“Fortunately, I have always enjoyed the intellectual challenges of my work, and my associates and clients have become part of like an extended family,” says Mr Clissold.

“But there is no denying that even rewarding work with professional associations, and necessary study, does eat into free time.”

The old joke that you can tell when an accountant is on holiday because he comes into the office at 8am not wearing a tie has some truth in it, affirms Mr Clissold.

But another profession-joke is usually unjustified, asserts Mr Clissold.

What do you call an accountant who leaves the office before 10pm? “Lazy,” answers Mr Clissold. “But that is only true in tax season.”

As a member of the Institute of Public Accountants (IPA), Mr Clissold says it has played an important role in giving a variety of accounting firms a voice in the profession.

“I found the IPA to be in a position to represent the needs of those smaller firms in the profession and helps to give them a voice, which is a valuable service to the profession and to the public,” says Mr Clissold. “My IPA membership goes well with my Tax Institute, TAI Practitioners and ATMA memberships.”

IPA venues are also valuable for meeting with other professionals, in which members can frankly exchange concerns, or explain what trends they see, says Mr Clissold.

Which leads to a story about a client referral from another IPA member.

“This referral was a friendly guy, who plops down in my office as if without a care in the world, and before we even really start talking he blurts out, ‘I want to pay $250,000 in taxes.’ Even now that is a lot of money, but back then that really was a quite sizeable bit of change,” recalls Mr Clissold.

“Why that particular sum of money?” Mr Clissold politely inquired, worried that perhaps the new client actually owed a lot more. There are reasons for some referrals. And who “wants” to pay taxes? Most clients were expecting Mr Clissold to (legally) trim their taxes.

“In fact, that is my ambition. To pay $250,000 in annual taxes – in fact, at least $250,000 in taxes,” the client summarily repeated.

“Why?” Mr Clissold let his blank face ask.

“Because then I will be making $1 million a year,” the client explained.

A laugh was shared, and sure enough another lifelong client was made on the spot, who eventually left heirs millions of dollars, recalls Mr Clissold. “I can report that client succeeded in his ambition, and then some.”

And there was a lesson in that client: “It is not how much you pay, it is how much you keep,” says Mr Clissold.

Motivating staff

In line with his ‘quality, not quantity’ ethic, Mr Clissold has found success with staff, most of whom are long-time associates or employees.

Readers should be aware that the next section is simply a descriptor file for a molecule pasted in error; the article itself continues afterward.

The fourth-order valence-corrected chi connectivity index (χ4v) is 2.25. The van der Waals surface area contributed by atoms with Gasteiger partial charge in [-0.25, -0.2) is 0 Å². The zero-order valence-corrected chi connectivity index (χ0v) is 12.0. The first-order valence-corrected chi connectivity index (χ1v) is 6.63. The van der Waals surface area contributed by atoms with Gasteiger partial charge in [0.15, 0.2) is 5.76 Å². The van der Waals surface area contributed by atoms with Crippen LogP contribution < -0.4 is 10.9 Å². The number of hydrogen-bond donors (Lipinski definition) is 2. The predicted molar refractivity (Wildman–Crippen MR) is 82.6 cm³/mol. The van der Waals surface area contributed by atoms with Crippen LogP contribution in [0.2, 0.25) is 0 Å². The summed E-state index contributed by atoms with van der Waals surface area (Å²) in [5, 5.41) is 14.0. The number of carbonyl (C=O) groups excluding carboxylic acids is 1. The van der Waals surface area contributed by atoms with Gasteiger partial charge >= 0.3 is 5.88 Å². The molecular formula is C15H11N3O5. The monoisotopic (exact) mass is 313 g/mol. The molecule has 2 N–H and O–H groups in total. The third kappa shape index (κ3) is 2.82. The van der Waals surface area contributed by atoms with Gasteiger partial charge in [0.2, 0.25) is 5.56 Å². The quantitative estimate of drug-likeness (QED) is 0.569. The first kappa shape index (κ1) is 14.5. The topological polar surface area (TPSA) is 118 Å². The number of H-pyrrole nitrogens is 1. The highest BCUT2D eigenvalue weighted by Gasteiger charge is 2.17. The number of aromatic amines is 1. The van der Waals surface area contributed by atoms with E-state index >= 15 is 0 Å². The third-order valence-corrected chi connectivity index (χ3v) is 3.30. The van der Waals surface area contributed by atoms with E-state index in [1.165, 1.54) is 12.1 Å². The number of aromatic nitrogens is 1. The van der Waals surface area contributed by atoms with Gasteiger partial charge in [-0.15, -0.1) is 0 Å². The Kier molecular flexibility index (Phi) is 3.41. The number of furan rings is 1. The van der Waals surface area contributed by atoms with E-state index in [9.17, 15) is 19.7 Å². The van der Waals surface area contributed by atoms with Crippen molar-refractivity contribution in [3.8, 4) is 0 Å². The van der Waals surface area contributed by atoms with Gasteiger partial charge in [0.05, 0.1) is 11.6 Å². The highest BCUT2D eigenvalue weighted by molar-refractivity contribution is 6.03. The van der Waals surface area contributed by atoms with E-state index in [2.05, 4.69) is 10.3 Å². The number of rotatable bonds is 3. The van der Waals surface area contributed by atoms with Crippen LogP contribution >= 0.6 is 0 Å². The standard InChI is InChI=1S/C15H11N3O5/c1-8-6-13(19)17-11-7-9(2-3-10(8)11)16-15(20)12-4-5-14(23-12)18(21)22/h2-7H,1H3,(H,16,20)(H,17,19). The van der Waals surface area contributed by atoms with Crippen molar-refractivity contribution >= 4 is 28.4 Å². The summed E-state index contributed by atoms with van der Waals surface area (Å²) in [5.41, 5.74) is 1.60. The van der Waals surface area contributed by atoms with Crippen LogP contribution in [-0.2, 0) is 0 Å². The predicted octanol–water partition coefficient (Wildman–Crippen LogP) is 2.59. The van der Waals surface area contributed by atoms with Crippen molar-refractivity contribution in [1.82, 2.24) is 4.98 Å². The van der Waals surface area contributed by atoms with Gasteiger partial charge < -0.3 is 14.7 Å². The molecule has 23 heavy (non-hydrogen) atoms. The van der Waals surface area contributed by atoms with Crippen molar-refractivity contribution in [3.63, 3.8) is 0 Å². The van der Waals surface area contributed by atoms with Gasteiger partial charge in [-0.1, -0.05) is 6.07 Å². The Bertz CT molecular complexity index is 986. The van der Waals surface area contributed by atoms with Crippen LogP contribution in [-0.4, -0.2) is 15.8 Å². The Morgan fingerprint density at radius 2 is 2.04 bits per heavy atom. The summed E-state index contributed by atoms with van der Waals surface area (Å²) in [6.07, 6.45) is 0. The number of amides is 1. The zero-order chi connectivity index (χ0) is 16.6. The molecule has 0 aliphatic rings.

“Like Hubert Mayer, we treat everyone in the company as a member of the family. And I tell associates not to over-stress, to take good care of themselves, and to take time to enjoy life,” says Mr Clissold.

Seasonal free lunches to better restaurants are a perk, and workloads are not heroic. Pacing is emphasised, not volume.

Mr Clissold also advises staff to involve themselves in organisations outside of work, and to make sure to see friends “not just on Facebook”.

In that vein, Mr Clissold takes time to go back to his roots, and volunteers as a senior football referee for Christian Football Association in Sydney, as well as having been on the executive board of the association for more than 28 years.

“Considering all that football has given me – including a lifetime occupation – I guess I owe the sport some change back,” says Mr Clissold.

Looking forward

For young people, Mr Clissold advises accounting as a career without reservation.

“Of course, there is the old saying, there is no certainty except for death and taxes, so in accounting you will always find demand for your services,” he relates.

Occupational security is a worthy goal in its own right, but there is more, insists Mr Clissold. “We accountants are in a profession, not in an ‘industry’. Being a true professional means you honour ethics, professional standards and serving the clients, not treat them as transactional business prospects.”

Mr Clissold recalls his beginnings in the accounting profession, in those early days fresh off the football field.

“The founder of this firm, Hugh Mayer, made a good name and living earnestly serving clients. I like to think I have upheld the tradition, and when the time comes I hope

to oversee a transition to the next generation in the same tradition.”

But Mr Clissold adds, “I hope it is a lengthy transition. I still want to have an interaction with our many long-term clients, as well as colleagues in the profession. This is not a life to leave so easily.